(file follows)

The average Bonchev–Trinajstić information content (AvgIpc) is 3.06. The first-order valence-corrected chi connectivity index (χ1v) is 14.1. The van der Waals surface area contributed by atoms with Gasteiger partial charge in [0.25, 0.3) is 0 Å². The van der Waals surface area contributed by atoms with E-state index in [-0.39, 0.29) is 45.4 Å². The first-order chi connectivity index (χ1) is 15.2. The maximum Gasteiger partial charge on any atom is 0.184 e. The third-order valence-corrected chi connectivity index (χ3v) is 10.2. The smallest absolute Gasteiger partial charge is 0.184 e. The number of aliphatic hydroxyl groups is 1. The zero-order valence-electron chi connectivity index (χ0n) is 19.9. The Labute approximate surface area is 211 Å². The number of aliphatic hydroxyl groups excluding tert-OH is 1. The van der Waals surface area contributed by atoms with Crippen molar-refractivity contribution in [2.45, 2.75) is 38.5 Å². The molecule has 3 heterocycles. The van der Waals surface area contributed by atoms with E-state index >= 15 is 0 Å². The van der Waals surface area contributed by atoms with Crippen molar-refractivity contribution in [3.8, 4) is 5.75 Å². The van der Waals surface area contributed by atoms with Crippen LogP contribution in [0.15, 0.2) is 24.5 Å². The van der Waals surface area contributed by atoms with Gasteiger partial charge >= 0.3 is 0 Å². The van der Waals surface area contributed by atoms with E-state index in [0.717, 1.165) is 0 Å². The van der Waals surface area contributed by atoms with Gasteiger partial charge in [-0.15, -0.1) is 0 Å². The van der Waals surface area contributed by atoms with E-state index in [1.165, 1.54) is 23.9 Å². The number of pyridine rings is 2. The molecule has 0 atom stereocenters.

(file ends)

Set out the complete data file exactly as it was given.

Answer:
The average Bonchev–Trinajstić information content (AvgIpc) is 3.06. The first-order valence-corrected chi connectivity index (χ1v) is 14.1. The van der Waals surface area contributed by atoms with Gasteiger partial charge in [0.25, 0.3) is 0 Å². The van der Waals surface area contributed by atoms with E-state index in [-0.39, 0.29) is 45.4 Å². The first-order chi connectivity index (χ1) is 15.2. The maximum Gasteiger partial charge on any atom is 0.184 e. The third-order valence-corrected chi connectivity index (χ3v) is 10.2. The smallest absolute Gasteiger partial charge is 0.184 e. The number of aliphatic hydroxyl groups is 1. The zero-order valence-electron chi connectivity index (χ0n) is 19.9. The Labute approximate surface area is 211 Å². The number of aliphatic hydroxyl groups excluding tert-OH is 1. The van der Waals surface area contributed by atoms with Crippen molar-refractivity contribution in [2.45, 2.75) is 38.5 Å². The molecule has 3 heterocycles. The van der Waals surface area contributed by atoms with E-state index >= 15 is 0 Å². The van der Waals surface area contributed by atoms with Crippen molar-refractivity contribution in [3.8, 4) is 5.75 Å². The van der Waals surface area contributed by atoms with Crippen LogP contribution in [0.15, 0.2) is 24.5 Å². The van der Waals surface area contributed by atoms with Gasteiger partial charge >= 0.3 is 0 Å². The van der Waals surface area contributed by atoms with E-state index in [0.717, 1.165) is 0 Å². The van der Waals surface area contributed by atoms with Gasteiger partial charge in [-0.15, -0.1) is 0 Å². The van der Waals surface area contributed by atoms with E-state index in [1.165, 1.54) is 23.9 Å². The number of pyridine rings is 2. The molecule has 0 atom stereocenters.